Pistachio Nut Cheese Recipe

Pistachio Nut Cheese Recipe

This quick recipe for dairy-free Pistachio Nut Cheese is easy and foolproof. It slices, grates and will go golden brown when grilled. The only difficult part is not eating the pistachio nuts as they are!

It’s better to make this vegan cheese than just eating the pistachio nuts as they are sprouted, meaning the goodness and nutrients are more easily digested by the body.

Pistachio Nut Cheese Vegan Dairy-free

The cheese is oil-free and contains heart healthy fats from the pistachio nuts. Most vegan cheeses are dairy free but not healthy as they contain hard oils, flavourings an emulsifiers. This nut cheese recipe is made just from whole food ingredients and it tastes as good as it looks.

Also full of B vitamins and you can use a brand of nutritional yeast with B-12 to get that elusive vitamin. Suitable for vegan, dairy-free, paleo, plant-based, gluten-free. and general healthy diets.

Vegan cheese board with Pistachio Nut Cheese

This nut cheese will probably take other ingredients as flavours really well. Next time I may try it with dried apricots, rose essence or dried cranberries.

I love vegan cheeses with my palm oil free oatcakes recipe. They are made from gluten-free oats and a mixture of five different seeds. However you can use whatever seeds you have in your cupboards.

Easy to make Pistachio Nut Cheese

This vegan cheese ended up more yellow than the bright green I was hoping for, but this isn’t really surprising as the pistachio nuts inside are mostly yellow and the nutritional yeast is yellow.

To make the pistachio cheese a bright green I would suggest adding 1/4 tsp of green powder such as spirulina, wheatgrass or barley grass. You won’t taste it but it will give a deeper green colour and a nutrient boost.

Pistachio Nut Vegan Cheese Recipe

I’ve found that this dairy free cheese is great to have with berries. The nutty green cheese looks and tastes great with tart raspberries.

I use pre-shelled unsalted pistachio nuts to make this. I believe this type of nuts has been lightly heated to help remove the shells, but at a lower temperature than normal shelled roasted and salted pistachios. So strictly they wouldn’t be considered raw but most people on a raw food diet would be fine with shelled nuts.

Pistachio Nut Cheese is a quick and easy vegan cheese made from just nuts, seaweed and nutritional yeast. Naturally dairy free and it slices/grates!

Yield: 10 servings

Pistachio Nut Cheese

Pistachio Nut Cheese Recipe

Vegan cheese that's made from pistachio nuts and is free of dairy. Quick and easy recipe for a plant based cheese that has no added oils. This nut cheese slices and grates.

Prep Time 10 minutes
Additional Time 30 minutes
Total Time 40 minutes


  • 1 cup / 150g Pistachio Nuts, shelled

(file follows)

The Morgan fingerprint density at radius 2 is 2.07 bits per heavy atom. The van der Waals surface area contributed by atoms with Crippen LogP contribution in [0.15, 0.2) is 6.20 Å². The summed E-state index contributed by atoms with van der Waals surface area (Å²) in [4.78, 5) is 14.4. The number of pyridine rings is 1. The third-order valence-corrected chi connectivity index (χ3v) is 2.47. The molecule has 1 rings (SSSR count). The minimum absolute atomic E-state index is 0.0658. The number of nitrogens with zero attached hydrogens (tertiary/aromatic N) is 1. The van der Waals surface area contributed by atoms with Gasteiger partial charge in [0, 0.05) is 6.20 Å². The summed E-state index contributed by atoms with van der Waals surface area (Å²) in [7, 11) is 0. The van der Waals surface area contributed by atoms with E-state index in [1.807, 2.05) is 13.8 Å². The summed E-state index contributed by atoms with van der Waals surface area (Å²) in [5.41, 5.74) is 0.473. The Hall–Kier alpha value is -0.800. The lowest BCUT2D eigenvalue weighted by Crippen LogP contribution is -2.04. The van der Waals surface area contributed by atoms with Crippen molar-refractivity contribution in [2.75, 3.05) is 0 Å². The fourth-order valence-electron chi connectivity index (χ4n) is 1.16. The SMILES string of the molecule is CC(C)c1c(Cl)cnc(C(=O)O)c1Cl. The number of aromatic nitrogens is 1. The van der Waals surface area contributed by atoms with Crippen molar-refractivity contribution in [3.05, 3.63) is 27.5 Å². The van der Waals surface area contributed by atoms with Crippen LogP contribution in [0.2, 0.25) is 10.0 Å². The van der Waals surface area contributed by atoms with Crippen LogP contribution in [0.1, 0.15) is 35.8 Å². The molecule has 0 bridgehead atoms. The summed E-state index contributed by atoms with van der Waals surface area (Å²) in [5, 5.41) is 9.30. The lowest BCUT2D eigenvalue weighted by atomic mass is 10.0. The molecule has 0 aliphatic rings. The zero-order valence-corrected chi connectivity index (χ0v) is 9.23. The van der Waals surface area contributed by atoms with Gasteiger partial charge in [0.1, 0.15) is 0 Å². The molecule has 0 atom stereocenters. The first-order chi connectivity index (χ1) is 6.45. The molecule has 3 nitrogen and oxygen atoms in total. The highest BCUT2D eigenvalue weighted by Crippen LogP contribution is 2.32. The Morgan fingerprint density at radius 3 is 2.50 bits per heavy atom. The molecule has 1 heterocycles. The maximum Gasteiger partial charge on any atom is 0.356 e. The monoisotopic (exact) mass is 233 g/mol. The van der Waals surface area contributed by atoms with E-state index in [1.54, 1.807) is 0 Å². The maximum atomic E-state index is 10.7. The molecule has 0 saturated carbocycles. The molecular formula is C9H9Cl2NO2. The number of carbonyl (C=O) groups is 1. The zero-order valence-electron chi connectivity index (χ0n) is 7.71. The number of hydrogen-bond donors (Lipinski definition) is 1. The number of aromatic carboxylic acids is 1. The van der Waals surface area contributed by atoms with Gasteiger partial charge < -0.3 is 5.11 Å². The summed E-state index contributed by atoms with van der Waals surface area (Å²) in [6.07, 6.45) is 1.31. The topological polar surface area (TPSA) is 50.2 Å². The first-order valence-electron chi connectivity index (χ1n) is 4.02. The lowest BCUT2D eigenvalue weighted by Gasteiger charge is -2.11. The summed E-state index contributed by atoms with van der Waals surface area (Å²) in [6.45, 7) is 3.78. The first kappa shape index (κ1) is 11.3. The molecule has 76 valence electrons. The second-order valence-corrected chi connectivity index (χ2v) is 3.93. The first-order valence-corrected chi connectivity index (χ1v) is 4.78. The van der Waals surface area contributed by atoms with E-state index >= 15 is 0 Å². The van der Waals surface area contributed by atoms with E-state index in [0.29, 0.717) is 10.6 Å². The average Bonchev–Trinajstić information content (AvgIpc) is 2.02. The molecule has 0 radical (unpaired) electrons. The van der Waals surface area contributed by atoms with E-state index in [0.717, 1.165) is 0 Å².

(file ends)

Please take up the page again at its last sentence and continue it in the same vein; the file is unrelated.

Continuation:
• ½ cup / 40g  Nutritional Yeast
  • 1 tbsp Maple syrup / any sweetener
  • 1 tbsp Agar agar powder
  • 2 cloves of Garlic
  • ½ Lemon juiced
  • 1 tbsp Apple Cider Vinegar
  • 1½ cups / 350ml Water
  • 2 pinches of Salt


  1. Soak the pistachio nuts in water with a pinch of salt for an hour or overnight.
  2. Place half the water and everything else apart from the agar agar into a blender.
  3. Blend nut mixture until smooth in a powerful blender.
  4. In a pan put in the remaining half of the water and the agar agar powder.
  5. Simmer for 5 mins stirring constantly. Make sure no lumps of agar agar form at the bottom.
  6. Take off the heat and stir in the pistachio mixture until combined.
  7. Pour nut cheese mixture into a mould and then chill for 2 hours. Line with greaseproof paper to give a great look.
  8. Enjoy Pistachio Cheese within 3 days and keep chilled.


I use a 3" springform mould to make this but anything like a bown can be used instead. Check out my sunflower cheese recipe to see what it would look like set in a normal cereal bowl

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Nutrition Information



Serving Size


Amount Per Serving Calories 53Total Fat 4gSaturated Fat 0gTrans Fat 0gUnsaturated Fat 3gCholesterol 0mgSodium 48mgCarbohydrates 4gFiber 1gSugar 1gProtein 3g

    The pistachio nuts for this nut cheese are soaked in salted water to sprout them and make the nutrients more bioavailable. This is called activating nuts and apparently was part of several ancient cultures like the Aborigines. If you are short of time then just soak for 15 mins, but it’s best to soak for 8 hours or overnight.

    Think of this recipe as a base recipe to add different flavours to suit your tastes. Please do let me know how you get on in the comments or tagging me on social media @nestandglow on Instagram.

    If you like this recipe but are looking for a nut free vegan cheese check out my sunflower seed cheese. It’s another dairy free healthy cheese that can be sliced and grated!

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    90 thoughts on “Pistachio Nut Cheese”

      1. Hi Cassie, I would recommend to get the pre shelled ones that are labelled as raw (even through they have most probably been cooked) as no need to shell and they won’t have salt on them. But any type would work well for this 🙂

    1. I made this yesterday and it is awesome!! My husband can’t eat much garlic so rather than use two cloves I used 1/4 tsp of powdered garlic. Today I took a portion and added some dried dill to it. Love it. It is great spread on thin rounds of carrot. I used raw pistachios from Nuts.com. I have also put some in the freezer to see if it freezes ok. It is just the two of us so this is very rich, we certainly wouldn’t eat this all up in 2 or 3 days…or at least shouldn’t! Lol.

      1. Bastian Nest and Glow

        Hi Kathleen, I’m not sure – I think the texture would be a bit off but that probably wouldn’t matter. I think my mum is trying to freeze it already grated onto a pizza base. So I will report back with how she gets on 🙂

    2. I followed every single step and ingredient. My “cheese” did not come together at all, the texture was watery all throughout!!!! So frustrated!

      1. Bastian Durward

        Sorry to hear that, what kind of agar agar did you use? I only use the powder as its the strongest and stir constantly to stop it from sticking. Many people have made this recipe so I assure you it does work/1

      1. I agree on the less Maple, guess I’m used to a sweet cheese. From the looks of it otherwise, it seems it will set up nicely. I hope it will come out of my mold. Can’t wait to see. I did add Chipotle seasoning, to try to get it a bit more savory. We’ll see if that did the trick. It’s my first time using this recipe, looking forward to trying some of the other ones too.